When the members of the Veterans For Peace returned home from combat — which, in most cases, was decades ago — they didn’t know that what may be their longest-running battle was in front of them.
They are a pacifist group of soldiers, sailors, and Marines (they strongly object to the term “former”) who have struggled for years to win approval to march in the St. Patrick’s Day Parade in South Boston, with no success.
The multiple indignities they have suffered have been well-documented. After being rejected year after year, they held their own counter-parade, on the same Sunday as the official parade. It traveled along the same route, but began after the other parade had ended, and after the crowds had begun to disperse. They got the drunks, they said, without the attention.
This year, they thought they would finally be allowed in. Police Commissioner William Evans, a member of a revered Southie family full of distinguished military veterans, personally went before the Allied War Veterans Council, which organizes the parade, to argue their case. Evans thought he had persuaded the room, but no.
The veterans have been shut out again. That is an outrage.
“Veterans who have worked for peace are not allowed to be in the parade,” said Pat Scanlan, one of the peace group’s mainstays. “It’s crazy.”
According to parade organizers, the veterans have been rebuffed from what is officially a celebration of the military because they are a “protest group.” There is some truth to that: they do protest war, from the perspective of people who have participated in it. In a celebration of military might, there is apparently no room for people who question military action, even from those who have fought for their country.
The positions on both sides have hardened. “There’s a lot of old scars with them,” said Tim Duross of the Allied War Veterans’ Council, the organizer of the regular parade. “They picketed our grand marshal’s breakfast. There’s a time to protest and a time to show patriotism to our country. I understand their right, and I stand up for their right, but this isn’t the place for it.”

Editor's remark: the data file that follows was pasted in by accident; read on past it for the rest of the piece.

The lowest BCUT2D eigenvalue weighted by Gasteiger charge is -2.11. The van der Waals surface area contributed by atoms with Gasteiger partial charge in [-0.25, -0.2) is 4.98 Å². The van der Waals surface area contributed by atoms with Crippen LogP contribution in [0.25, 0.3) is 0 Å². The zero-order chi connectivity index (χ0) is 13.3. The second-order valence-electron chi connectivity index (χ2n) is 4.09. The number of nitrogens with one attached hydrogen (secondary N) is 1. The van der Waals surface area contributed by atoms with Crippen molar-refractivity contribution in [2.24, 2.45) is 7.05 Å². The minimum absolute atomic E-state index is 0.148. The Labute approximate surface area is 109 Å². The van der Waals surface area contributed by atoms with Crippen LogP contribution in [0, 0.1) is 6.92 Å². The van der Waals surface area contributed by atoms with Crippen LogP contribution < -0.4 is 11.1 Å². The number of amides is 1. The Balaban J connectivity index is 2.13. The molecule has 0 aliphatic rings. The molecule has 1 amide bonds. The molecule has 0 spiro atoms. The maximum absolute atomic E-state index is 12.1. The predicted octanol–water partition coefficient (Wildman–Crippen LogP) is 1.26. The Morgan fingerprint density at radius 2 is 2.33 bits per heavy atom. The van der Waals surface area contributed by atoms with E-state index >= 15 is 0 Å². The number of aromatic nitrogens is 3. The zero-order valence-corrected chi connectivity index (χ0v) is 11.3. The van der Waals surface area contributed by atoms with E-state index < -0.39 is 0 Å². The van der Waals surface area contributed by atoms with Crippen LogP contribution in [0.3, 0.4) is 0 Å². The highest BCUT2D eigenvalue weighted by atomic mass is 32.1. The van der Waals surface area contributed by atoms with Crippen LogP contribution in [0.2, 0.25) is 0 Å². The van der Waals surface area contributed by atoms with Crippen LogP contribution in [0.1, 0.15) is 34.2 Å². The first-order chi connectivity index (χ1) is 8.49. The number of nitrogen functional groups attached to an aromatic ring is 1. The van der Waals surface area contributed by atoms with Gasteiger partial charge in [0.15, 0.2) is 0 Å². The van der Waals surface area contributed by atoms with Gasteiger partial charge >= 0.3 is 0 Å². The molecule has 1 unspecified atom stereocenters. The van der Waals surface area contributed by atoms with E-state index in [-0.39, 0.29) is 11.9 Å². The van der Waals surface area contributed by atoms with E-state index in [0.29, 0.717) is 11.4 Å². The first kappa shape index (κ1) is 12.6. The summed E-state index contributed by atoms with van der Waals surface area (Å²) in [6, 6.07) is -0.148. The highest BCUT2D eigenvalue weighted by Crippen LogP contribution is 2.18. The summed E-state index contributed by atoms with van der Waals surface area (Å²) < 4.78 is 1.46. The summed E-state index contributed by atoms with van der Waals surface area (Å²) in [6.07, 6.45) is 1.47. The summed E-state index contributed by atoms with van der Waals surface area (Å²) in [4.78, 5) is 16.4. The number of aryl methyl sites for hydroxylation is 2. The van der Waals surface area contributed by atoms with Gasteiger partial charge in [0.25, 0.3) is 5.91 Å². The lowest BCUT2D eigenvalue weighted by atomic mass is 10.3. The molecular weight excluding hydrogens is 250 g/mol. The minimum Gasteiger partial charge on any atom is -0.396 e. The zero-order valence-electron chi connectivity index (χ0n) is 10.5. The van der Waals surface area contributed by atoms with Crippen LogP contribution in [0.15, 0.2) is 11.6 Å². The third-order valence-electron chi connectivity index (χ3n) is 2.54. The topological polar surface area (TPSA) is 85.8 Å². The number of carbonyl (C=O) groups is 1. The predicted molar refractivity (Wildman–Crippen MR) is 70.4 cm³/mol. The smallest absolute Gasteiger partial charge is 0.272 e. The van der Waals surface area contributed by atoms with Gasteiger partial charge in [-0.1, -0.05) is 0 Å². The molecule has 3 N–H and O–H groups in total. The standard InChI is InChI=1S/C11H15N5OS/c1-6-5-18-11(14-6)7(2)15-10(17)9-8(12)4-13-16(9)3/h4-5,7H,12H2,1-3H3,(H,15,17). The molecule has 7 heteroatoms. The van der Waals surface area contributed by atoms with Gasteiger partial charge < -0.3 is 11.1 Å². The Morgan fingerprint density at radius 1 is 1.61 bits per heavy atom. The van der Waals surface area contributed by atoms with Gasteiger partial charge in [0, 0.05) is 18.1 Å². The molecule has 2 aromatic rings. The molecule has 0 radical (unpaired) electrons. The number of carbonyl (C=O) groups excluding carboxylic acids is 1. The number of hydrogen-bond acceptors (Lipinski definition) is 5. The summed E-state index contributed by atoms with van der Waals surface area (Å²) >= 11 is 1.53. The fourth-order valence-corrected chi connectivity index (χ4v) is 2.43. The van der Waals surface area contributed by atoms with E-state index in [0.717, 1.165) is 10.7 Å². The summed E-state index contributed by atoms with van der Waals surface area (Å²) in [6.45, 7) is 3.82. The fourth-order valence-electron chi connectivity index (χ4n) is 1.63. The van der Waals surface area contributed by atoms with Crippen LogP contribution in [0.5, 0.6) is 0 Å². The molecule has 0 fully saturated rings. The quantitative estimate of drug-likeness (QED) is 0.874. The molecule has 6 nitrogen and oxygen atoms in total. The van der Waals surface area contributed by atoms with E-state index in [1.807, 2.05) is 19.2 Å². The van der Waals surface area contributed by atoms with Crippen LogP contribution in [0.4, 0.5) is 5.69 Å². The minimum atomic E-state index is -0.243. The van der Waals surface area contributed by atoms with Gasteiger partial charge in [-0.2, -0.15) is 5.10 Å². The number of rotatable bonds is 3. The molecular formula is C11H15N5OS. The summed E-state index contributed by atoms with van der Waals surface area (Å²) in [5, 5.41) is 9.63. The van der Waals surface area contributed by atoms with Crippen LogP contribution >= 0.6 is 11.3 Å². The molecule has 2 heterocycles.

This parade might well be the most litigated in American history, and much of that litigation has been about the right to keep people out of it. Organizers have won those battles, but at the expense of reinforcing a reputation for intolerance and insularity that much of South Boston desperately wants to shed.
Evans is among those who believes it is far past time to move past this controversy. Policing two parades was an unnecessary headache, he says, and he wants the sides to find a way to coexist. He brokered a deal in which the veterans agreed to concessions proposed by the council, only to be rejected anyway.
Evans stressed that his only interest is in ending the skirmish. “I hate to see the controversy, because unfortunately it makes my community look bad,” he said Thursday. “It looks like we’re excluding people. I don’t like my community getting that reputation.”
In lieu of marching in the parade Sunday, Veterans for Peace will hold a silent protest in front of late member Tony Flaherty’s house on East Broadway, along the parade route.
Flaherty, a 27-year Navy veteran and lifelong South Boston resident, spent the last years of his life fighting his fellow veterans for the right to be in their parade. He would tell you in no uncertain terms that no one was more of a veteran than he was, and who did they think they were to exclude him?
His chief antagonist, longtime parade honcho John “Wacko” Hurley, had been one of his best friends in the neighborhood growing up. They parted company when Flaherty became a pacifist. Both men died last year.
But the war over peace that estranged them rages on.Adrian Walker is a Globe columnist. He can be reached at firstname.lastname@example.org. Follow him on Twitter @Adrian_Walker.